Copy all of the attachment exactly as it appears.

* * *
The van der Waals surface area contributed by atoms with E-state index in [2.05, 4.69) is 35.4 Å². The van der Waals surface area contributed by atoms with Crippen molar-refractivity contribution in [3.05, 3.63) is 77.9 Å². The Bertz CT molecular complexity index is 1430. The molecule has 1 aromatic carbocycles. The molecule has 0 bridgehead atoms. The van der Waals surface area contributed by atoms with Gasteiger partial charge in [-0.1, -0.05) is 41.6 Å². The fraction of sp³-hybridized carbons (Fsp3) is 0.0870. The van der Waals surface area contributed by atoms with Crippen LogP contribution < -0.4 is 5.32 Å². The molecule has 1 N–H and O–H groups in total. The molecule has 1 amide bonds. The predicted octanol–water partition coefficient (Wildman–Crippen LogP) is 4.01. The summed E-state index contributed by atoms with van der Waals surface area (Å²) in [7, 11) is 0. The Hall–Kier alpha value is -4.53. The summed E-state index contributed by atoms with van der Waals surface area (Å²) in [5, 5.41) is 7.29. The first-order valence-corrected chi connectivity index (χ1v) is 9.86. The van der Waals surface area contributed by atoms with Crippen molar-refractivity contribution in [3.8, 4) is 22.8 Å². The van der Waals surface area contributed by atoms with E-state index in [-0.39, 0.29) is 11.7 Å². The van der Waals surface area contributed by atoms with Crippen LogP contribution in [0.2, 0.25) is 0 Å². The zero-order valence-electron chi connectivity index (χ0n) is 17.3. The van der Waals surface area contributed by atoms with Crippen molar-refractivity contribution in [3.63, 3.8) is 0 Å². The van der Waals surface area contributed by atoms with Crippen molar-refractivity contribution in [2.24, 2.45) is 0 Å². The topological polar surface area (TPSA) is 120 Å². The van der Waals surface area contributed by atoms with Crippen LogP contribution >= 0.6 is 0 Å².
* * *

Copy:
The van der Waals surface area contributed by atoms with E-state index in [2.05, 4.69) is 35.4 Å². The van der Waals surface area contributed by atoms with Crippen molar-refractivity contribution in [3.05, 3.63) is 77.9 Å². The Bertz CT molecular complexity index is 1430. The molecule has 1 aromatic carbocycles. The molecule has 0 bridgehead atoms. The van der Waals surface area contributed by atoms with Gasteiger partial charge in [-0.1, -0.05) is 41.6 Å². The fraction of sp³-hybridized carbons (Fsp3) is 0.0870. The van der Waals surface area contributed by atoms with Crippen LogP contribution < -0.4 is 5.32 Å². The molecule has 1 N–H and O–H groups in total. The molecule has 1 amide bonds. The predicted octanol–water partition coefficient (Wildman–Crippen LogP) is 4.01. The summed E-state index contributed by atoms with van der Waals surface area (Å²) in [7, 11) is 0. The Hall–Kier alpha value is -4.53. The summed E-state index contributed by atoms with van der Waals surface area (Å²) in [5, 5.41) is 7.29. The first-order valence-corrected chi connectivity index (χ1v) is 9.86. The van der Waals surface area contributed by atoms with Crippen molar-refractivity contribution in [3.8, 4) is 22.8 Å². The van der Waals surface area contributed by atoms with E-state index in [-0.39, 0.29) is 11.7 Å². The van der Waals surface area contributed by atoms with Crippen LogP contribution in [0.2, 0.25) is 0 Å². The zero-order valence-electron chi connectivity index (χ0n) is 17.3. The van der Waals surface area contributed by atoms with Crippen molar-refractivity contribution in [3.63, 3.8) is 0 Å². The van der Waals surface area contributed by atoms with Crippen molar-refractivity contribution in [2.24, 2.45) is 0 Å². The topological polar surface area (TPSA) is 120 Å². The van der Waals surface area contributed by atoms with Crippen LogP contribution >= 0.6 is 0 Å².